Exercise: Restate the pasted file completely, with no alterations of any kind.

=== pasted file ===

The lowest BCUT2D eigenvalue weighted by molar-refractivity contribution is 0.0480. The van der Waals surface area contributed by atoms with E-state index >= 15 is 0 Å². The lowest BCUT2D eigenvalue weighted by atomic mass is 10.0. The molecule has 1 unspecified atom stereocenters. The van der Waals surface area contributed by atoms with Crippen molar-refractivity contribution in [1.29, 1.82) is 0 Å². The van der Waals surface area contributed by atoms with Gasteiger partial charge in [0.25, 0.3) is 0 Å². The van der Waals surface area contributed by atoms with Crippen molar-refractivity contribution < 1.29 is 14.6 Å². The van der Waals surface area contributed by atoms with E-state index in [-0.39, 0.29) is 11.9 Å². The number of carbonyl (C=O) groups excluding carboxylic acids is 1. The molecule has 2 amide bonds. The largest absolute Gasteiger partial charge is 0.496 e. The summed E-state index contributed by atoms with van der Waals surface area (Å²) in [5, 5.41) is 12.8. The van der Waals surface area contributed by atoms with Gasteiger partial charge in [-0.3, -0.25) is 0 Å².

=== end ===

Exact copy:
The lowest BCUT2D eigenvalue weighted by molar-refractivity contribution is 0.0480. The van der Waals surface area contributed by atoms with E-state index >= 15 is 0 Å². The lowest BCUT2D eigenvalue weighted by atomic mass is 10.0. The molecule has 1 unspecified atom stereocenters. The van der Waals surface area contributed by atoms with Crippen molar-refractivity contribution in [1.29, 1.82) is 0 Å². The van der Waals surface area contributed by atoms with Gasteiger partial charge in [0.25, 0.3) is 0 Å². The van der Waals surface area contributed by atoms with Crippen molar-refractivity contribution < 1.29 is 14.6 Å². The van der Waals surface area contributed by atoms with E-state index in [-0.39, 0.29) is 11.9 Å². The number of carbonyl (C=O) groups excluding carboxylic acids is 1. The molecule has 2 amide bonds. The largest absolute Gasteiger partial charge is 0.496 e. The summed E-state index contributed by atoms with van der Waals surface area (Å²) in [5, 5.41) is 12.8. The van der Waals surface area contributed by atoms with Gasteiger partial charge in [-0.3, -0.25) is 0 Å².